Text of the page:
New insights by single-cell genomics

Congress report Annual AGD Meeting 2018, Potsdam Oct. 5–6

Welcome and Opening of Symposium by  Peter Nürnberg, President of the AGD and Joachim L. Schultze, Chair of the Program Committee.

Joachim L. Schultze
Peter Nürnberg

The AGD meeting was interesting and a great primer for all of us who are not directly working with single cells.

Maybe it is an unusual research field – dissecting single cells in the first stage is not a trivial task. And single cell  means single cell experiment that can be replicated only in other cells. The current readout is  RNA content at a given time while genomics and proteomics still need to be integrated. Experiments cover mainly abundant RNAs and for cost reasons only the 3′ ends. The statistical analysis usually is a 2 dimensional PCA (known to overfit noise) so this not a trivial approach at all. Newly identified cell cluster need careful confirmation as addressed in the talk of Andreas Schlitzer.

Session 1 – The diversity of the human immunome

Christoph Kreer (Institute of Virology, University Hospital of Cologne, Germany) “openPrimeR for multiplex amplification of highly diverse single-cell templates”

Christoph Kreer

Nir Yosef (Center for Computational Biology, UC Berkeley, USA) “Cell-specific metabolic models reveal targets that mitigate pathogenicity in T helper cells”

Nir Yosef

Mihai Netea (Nijmegen Medical Center and LIMES Institute, Bonn, Germany) “The Human Functional Genomics Project”


Wieland Keilholz (BD Life Sciences Genomics, Heidelberg, Germany) “BD Rhapsody: Massively Parallel Single-Cell Protein & RNA Profiling”

Wieland Keilholz

Session 2 – The Human Cell Atlas and beyond

Roland Eils (BIH Center for Digital Health, Berlin, Germany) “Phenoseq: Placing single-cell sequencing into a spatial context”

Roland Eils

Fabian J. Theis (Technical University and Helmholtz Zentrum München, Germany) “Lineage estimation from single-cell RNA-seq time-series”

Fabian Theis

Jan Philipp Junker (Max Delbrück Center for Molecular Medicine, Berlin, Germany) “Lineage tracing on the organism-wide level”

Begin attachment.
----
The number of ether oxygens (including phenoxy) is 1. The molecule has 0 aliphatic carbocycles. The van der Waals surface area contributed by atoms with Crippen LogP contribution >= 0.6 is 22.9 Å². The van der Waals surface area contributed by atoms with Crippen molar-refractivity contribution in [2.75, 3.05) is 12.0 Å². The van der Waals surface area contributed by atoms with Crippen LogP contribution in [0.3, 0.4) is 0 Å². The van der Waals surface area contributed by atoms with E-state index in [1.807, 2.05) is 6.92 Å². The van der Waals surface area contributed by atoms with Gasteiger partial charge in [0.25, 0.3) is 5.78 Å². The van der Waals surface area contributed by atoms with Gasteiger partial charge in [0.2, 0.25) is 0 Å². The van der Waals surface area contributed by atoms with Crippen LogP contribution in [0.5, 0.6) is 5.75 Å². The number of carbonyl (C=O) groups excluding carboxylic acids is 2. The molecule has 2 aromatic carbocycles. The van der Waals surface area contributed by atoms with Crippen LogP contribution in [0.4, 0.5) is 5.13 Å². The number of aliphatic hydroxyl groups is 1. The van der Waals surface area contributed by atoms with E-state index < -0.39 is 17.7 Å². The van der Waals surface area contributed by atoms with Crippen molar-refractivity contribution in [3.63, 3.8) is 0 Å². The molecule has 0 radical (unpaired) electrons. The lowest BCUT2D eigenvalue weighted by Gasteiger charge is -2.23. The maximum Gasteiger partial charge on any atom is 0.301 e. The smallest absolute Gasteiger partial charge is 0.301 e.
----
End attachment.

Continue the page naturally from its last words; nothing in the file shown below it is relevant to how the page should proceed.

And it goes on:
Jan Philipp Junker

Florent Ginhoux (Singapore Immunology Network, A*STAR, Singapore) “Monocyte and Macrophage Biology: From Development to Functions”

Florent Ginhoux

Keynote lecture by Miriam Merad (Icahn School of Medicine at Mount Sinai, New York, NY, USA) “Understanding human organs with unprecedented resolution”

Miriam Merad

Session 3 – From genomes to epigenomes — the multiomics path

Andreas Schlitzer (LIMES Institute, University of Bonn, Germany) “Revisiting the human myeloid cell system – one cell at a time”

Andreas Schlitzer

Philip Rosenstiel (Institute of Clinical Molecular Biology, CAU, Kiel, Germany) “Precision medicine by multi-omics approaches in inflammatory diseases:
Are we there yet?”

Philip Rosenstiel

Emmanouil Dermitzakis (University of Geneva, Switzerland) “Hierarchical functional genomics to interpret genome variation and dissect complex disease architecture”

Emmanouil Dermitzakis

Christina Kratsch (Comma Soft AG, Bonn, Germany) “Single-cell analytics — the data challenge”

Christina Kratsch

Session 4 – Tumor heterogeneity and CTCs

(ctc=circulating tumor cells)

Siegfried Hauch (QIAGEN GmbH, Hilden, Germany) “An easy method for CTC single cell isolation and subsequent molecular profiling”

Siegfried Hauch

Nadia Luheshi (MedImmune, Cambridge, UK) “Single-cell sequencing in immuno-oncology”

Nadia Luheshi

Itay Tirosh (Weizmann Institute of Science, Rehovot, Israel) “An integrated model of cellular states and genetics in glioblastoma“

Itay Tirosh

Simon Joosse (Department of Tumor Biology, UKE, Hamburg, Germany) “CTCs as liquid biopsy in the management of cancer patients”

Simon Joosse

The new LJ has some more insight